The Chingford factor

The debt that Sheffield City Morris owes to Chingford Morris cannot be understated. They were Bob's inspiration and the team's yardstick for dancing excellence. The first time we danced with them was just after many of their experienced members had left to form another Morris team, the Albion Morris Men. I was in awe; if this Chingford team was but the residue, what was the team like before the split? They danced brilliant Morris and dazzling rapper and were involved in the training of a boys' team who amazed us with their speed and precision. Chingford had also developed dances and created their own style.

With our isolated existence, the making up of Morris dances was not taboo, but rather the natural progression of the ideals. Sheffield City Morris Men had often talked about developing their dances and saw that option as a long term project. However, as outlined above, the seeds which had been sown made the development occur much more rapidly.

Making a mark:
The Upton-on-Severn Handkerchief Dance

Having decided that an impression must be made and that Bledington must go, it was inevitable that the "Black Book", Lionel Bacon's A Handbook of Morris Dancing, was scoured for inspiration. I have the utmost appreciation for this work, but for a dancer with my limitations, it was of little use. As Bacon himself states, the book is an "aide-memoire"4 rather than a training manual. With my lack of experience the book had no memory to jog. The only thing that caught my eye were the notes on the Upton-on-Severn Handkerchief Dance. The most distinctive feature of this Upton dance is what we call the "set change" whereby numbers one and six, who are at opposite corners, approach each other and the set reorientates itself so that one and six are the middle couple (see Figure 1). In fact, Bob had already developed the Upton figures, so with only hand waving and the set-change figure to develop this seemed the ideal vehicle to "boost my ego".

This was, of course, more difficult than I had anticipated. How does one develop a method of hand waving that is neither a straight "lift" from another tradition nor a complicated and contrived attempt at uniqueness? What was developed is as follows: both arms work together, each held at a right angle at the elbow, similar to a child pretending to be a steam engine. From this starting position the arms are thrown upwards on beat one, describe a horizontal circle (right hand moving clockwise and left counterclockwise) on beat two, and are lowered back to the starting position on beat three. I imagine some readers are thinking, "Surely, that's what Chipping-of-the-Bush do" or "He said things could become contrived, and he was right." If it is from "Chipping-of-the-Bush", I offer both thanks and apology to that tradition. To those who view the movement as contrived, I would perhaps ask them to see the movement in performance, and then I will quite willingly accept their criticism.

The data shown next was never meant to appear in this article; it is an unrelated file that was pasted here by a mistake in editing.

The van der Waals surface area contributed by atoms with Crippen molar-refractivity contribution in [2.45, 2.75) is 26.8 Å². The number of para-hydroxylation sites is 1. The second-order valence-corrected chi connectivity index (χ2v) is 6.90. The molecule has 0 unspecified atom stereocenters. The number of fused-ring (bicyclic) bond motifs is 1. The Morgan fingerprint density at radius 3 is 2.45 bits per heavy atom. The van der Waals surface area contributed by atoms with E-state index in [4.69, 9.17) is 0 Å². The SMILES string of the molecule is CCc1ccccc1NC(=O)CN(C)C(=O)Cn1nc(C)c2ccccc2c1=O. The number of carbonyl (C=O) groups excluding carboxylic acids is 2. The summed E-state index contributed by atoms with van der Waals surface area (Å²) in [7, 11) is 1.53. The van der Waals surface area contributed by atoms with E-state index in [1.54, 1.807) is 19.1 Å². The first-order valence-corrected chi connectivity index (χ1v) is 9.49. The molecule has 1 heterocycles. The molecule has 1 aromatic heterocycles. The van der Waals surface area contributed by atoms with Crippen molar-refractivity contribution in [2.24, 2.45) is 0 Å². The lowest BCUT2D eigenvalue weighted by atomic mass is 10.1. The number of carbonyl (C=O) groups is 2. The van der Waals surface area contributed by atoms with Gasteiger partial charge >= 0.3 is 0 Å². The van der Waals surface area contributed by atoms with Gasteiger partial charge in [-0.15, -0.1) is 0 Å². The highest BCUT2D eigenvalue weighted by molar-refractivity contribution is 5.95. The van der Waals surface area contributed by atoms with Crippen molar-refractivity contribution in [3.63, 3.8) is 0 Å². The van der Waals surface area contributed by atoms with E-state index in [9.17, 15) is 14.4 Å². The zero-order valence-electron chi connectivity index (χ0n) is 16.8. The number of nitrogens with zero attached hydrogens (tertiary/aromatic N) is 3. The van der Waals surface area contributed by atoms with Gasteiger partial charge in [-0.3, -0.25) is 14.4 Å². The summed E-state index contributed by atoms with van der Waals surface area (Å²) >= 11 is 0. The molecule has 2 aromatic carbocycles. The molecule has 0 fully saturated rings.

To some extent, perhaps the arm movements we developed for the Upton Handkerchief Dance are contrived, for while they are executed within the space of three beats, a single step takes one beat but commonly occurs in groups of two or four as dictated by the music. This means that the arms and feet are not fully coordinated, and this led to further complications when working on a transition into the set change. Because of its distinctive nature, we wanted to draw attention to the set change feature, and we found that leading into it with four capers added flare without complexity. So, in relation to standard eight bar, or sixteen beat, Morris tunes, this transition would consist of twelve single steps and four capers. When we tried this, however, we discovered that the arms, after twelve beats, were down, in the starting position, making it very awkward to go immediately into four capers. The choices were either to put in a feint step, change the hand movement, or alter the music to twenty beats so that the arms would be in the raised position before the capers. Not wishing to alter the hand movement, and finding the feint steps in Bledington unappealing, we chose to find music that fitted the dance, that is, twenty beat music. After some searching, we discovered the tune "Oats and Beans and Barley".

The Development of Medup

Having scoured the "Black Book" for a Bledington replacement with no success, other than the development of the Upton Handkerchief Dance, the team was still in a dilemma. We needed to replace Bledington quickly, so at the A.G.M. at the end of year three it was decided to develop our own dances.